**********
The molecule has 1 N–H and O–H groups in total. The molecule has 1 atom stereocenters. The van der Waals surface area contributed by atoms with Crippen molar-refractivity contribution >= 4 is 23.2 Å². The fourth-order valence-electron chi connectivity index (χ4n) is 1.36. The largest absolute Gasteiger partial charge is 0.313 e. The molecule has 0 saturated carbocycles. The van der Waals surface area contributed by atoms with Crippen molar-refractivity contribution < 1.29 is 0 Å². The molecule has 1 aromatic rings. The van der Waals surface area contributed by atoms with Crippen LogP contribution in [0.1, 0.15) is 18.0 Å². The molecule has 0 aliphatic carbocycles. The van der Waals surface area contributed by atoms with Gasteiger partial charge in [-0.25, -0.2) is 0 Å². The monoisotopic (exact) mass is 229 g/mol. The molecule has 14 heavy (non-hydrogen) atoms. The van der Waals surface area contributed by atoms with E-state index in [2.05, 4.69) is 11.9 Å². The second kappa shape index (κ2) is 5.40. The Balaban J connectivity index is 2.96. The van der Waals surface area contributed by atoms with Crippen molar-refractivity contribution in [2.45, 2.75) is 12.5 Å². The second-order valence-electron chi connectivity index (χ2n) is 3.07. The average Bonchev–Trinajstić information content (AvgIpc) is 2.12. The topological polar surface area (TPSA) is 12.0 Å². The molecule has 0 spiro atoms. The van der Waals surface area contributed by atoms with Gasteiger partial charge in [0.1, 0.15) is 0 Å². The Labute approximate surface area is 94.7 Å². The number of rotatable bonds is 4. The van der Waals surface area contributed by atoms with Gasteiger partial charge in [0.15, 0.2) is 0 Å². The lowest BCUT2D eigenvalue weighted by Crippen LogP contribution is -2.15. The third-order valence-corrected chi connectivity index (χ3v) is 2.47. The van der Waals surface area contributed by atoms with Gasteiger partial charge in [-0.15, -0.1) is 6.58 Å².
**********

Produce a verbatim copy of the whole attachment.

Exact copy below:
The molecule has 1 N–H and O–H groups in total. The molecule has 1 atom stereocenters. The van der Waals surface area contributed by atoms with Crippen molar-refractivity contribution >= 4 is 23.2 Å². The fourth-order valence-electron chi connectivity index (χ4n) is 1.36. The largest absolute Gasteiger partial charge is 0.313 e. The molecule has 0 saturated carbocycles. The van der Waals surface area contributed by atoms with Crippen molar-refractivity contribution < 1.29 is 0 Å². The molecule has 1 aromatic rings. The van der Waals surface area contributed by atoms with Crippen LogP contribution in [0.1, 0.15) is 18.0 Å². The molecule has 0 aliphatic carbocycles. The van der Waals surface area contributed by atoms with Gasteiger partial charge in [-0.25, -0.2) is 0 Å². The monoisotopic (exact) mass is 229 g/mol. The molecule has 14 heavy (non-hydrogen) atoms. The van der Waals surface area contributed by atoms with E-state index in [2.05, 4.69) is 11.9 Å². The second kappa shape index (κ2) is 5.40. The Balaban J connectivity index is 2.96. The van der Waals surface area contributed by atoms with Crippen molar-refractivity contribution in [2.45, 2.75) is 12.5 Å². The second-order valence-electron chi connectivity index (χ2n) is 3.07. The average Bonchev–Trinajstić information content (AvgIpc) is 2.12. The topological polar surface area (TPSA) is 12.0 Å². The molecule has 0 spiro atoms. The van der Waals surface area contributed by atoms with Gasteiger partial charge in [0.1, 0.15) is 0 Å². The Labute approximate surface area is 94.7 Å². The number of rotatable bonds is 4. The van der Waals surface area contributed by atoms with Gasteiger partial charge in [0.15, 0.2) is 0 Å². The lowest BCUT2D eigenvalue weighted by Crippen LogP contribution is -2.15. The third-order valence-corrected chi connectivity index (χ3v) is 2.47. The van der Waals surface area contributed by atoms with Gasteiger partial charge in [-0.15, -0.1) is 6.58 Å².